I will admit, I was a bit disappointed when I had finished them.  I was worried about the soft biscuit and I wasn't sure if I should have covered the tops of the cake with melted chocolate or not.  I chose not to because I thought I would lose a lot of the nuts in the dipping process.  I was also hugely annoyed at myself for not checking my supply of muffin cases to see if I had enough gold foil ones.  I was just convinced I was fine, only to discover on the day that I only had three.  The rest had to go into brown ones which didn't look anywhere near as good.  So when the fiancé ate the one I cut up for photos I was worried about what he might say.

Turned out it I was worrying over nothing (as I have a tendency to do it seems) as it was good things apparently.  He really liked it.  Lovely light, moist cake with the crunchy hazelnut.  The crunch from the nuts made up for the loss of the biscuit, which almost disappeared into the cake taste-wise.  Almost.  He also alieviated my concerns about not dipping in chocolate by saying he thinks that would have overwhelmed it and the nuts would have been lost flavour-wise.  They were very well received by his friends too and ended up competing with previous favourites such as the chocolate orange buttercream, After Eights and hot chocolate cupcakes.  Another success in that apparently they were just like a Ferrero Rocher.  Huzzah!

Recipe - makes about 14

Cakes - adapted from The Hummingbird Bakery: Cake Days
  • 80g/3oz butter
  • 280g/10oz caster sugar
  • 200g/7oz plain flour
  • 40g/1.5oz cocoa powder
  • 1/4 tsp salt
  • 1 tbsp baking powder
  • 2 large eggs
  • 240ml/8fl.oz milk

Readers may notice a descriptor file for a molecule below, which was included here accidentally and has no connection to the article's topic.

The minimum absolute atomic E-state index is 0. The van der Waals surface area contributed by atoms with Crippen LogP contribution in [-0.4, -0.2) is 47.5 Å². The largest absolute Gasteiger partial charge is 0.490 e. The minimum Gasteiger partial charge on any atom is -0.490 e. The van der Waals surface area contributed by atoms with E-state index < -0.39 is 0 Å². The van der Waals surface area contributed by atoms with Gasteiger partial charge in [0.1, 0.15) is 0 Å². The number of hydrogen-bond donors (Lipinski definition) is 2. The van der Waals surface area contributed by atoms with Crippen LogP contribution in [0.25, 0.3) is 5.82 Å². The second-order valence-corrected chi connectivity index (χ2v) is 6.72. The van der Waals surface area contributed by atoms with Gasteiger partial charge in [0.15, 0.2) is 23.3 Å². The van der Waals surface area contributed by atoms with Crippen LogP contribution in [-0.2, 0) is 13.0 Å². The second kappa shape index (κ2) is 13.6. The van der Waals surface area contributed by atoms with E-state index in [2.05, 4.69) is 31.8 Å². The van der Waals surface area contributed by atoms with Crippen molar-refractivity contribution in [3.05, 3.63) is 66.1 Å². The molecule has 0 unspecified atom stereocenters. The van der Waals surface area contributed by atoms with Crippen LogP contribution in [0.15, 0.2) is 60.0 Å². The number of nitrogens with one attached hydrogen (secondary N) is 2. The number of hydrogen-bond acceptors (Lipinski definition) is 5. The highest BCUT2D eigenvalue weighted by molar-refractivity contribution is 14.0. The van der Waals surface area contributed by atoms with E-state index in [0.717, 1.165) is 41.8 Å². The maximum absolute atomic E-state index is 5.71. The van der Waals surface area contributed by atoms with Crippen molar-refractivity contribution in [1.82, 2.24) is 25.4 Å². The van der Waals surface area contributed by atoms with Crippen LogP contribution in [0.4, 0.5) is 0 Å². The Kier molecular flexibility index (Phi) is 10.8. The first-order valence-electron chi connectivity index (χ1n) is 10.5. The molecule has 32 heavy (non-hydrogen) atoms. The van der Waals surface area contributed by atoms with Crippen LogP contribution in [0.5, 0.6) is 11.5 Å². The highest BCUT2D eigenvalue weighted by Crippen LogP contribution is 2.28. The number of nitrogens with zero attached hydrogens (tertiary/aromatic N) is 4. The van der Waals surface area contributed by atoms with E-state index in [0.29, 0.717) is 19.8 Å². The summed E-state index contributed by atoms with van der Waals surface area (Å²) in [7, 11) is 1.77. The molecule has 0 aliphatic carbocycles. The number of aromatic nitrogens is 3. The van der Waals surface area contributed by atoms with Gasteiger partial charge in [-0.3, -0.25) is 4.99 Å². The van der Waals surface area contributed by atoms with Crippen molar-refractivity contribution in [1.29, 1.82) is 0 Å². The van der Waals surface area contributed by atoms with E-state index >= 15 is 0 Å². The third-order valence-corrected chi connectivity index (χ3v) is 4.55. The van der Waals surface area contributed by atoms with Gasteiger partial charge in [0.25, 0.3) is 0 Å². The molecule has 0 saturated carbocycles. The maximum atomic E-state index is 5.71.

1. Preheat the oven to 190°C/375°F/Gas Mark 5 and line muffin tins with 14 muffin cases (ideally gold foil to get that Ferrero Rocher feel).
  2. In a large bowl, beat together the butter, sugar, flour, cocoa powder, salt and baking powder until you get a mixture that resembles sand in texture.  To get the last of the lumps of butter out you may wish to rub it in with your fingers.
  3. Put the eggs and milk in a jug and whisk together.
  4. Pour three quarters of the egg milk into the dry ingredients and mix in until incorporated.
  5. Scrape down the edges of the bowl and add the rest of the liquid, beating until smooth and even.
  6. Divide the mixture amongst the muffin cases, filling about two thirds full and then bake in the oven for 18-20 minutes until risen, springy to the touch and a skewer inserted in the middle comes out clean.
  7. Let them cool in the tins for 15 minutes before transferring to a wire rack.
Tuille Wafer Rings - adapted from The Great British Bake Off: How To Bake
You will end up with more batter than you need but I figured it's better to be safe than sorry because the wafers can snap if you're not quick enough to shape them.
This is also optional.  You don't have to make the wafer shells for the centres if you don't want. 
  • 1 large egg white
  • 60g/2oz caster sugar
  • 35g/1.25oz butter, plus extra for greasing
  • 1/4 tsp vanilla extract
  • 35g/1.25oz plain flour
  1. Grease 2-3 baking trays with butter.
  2. Melt the butter and then allow to cool.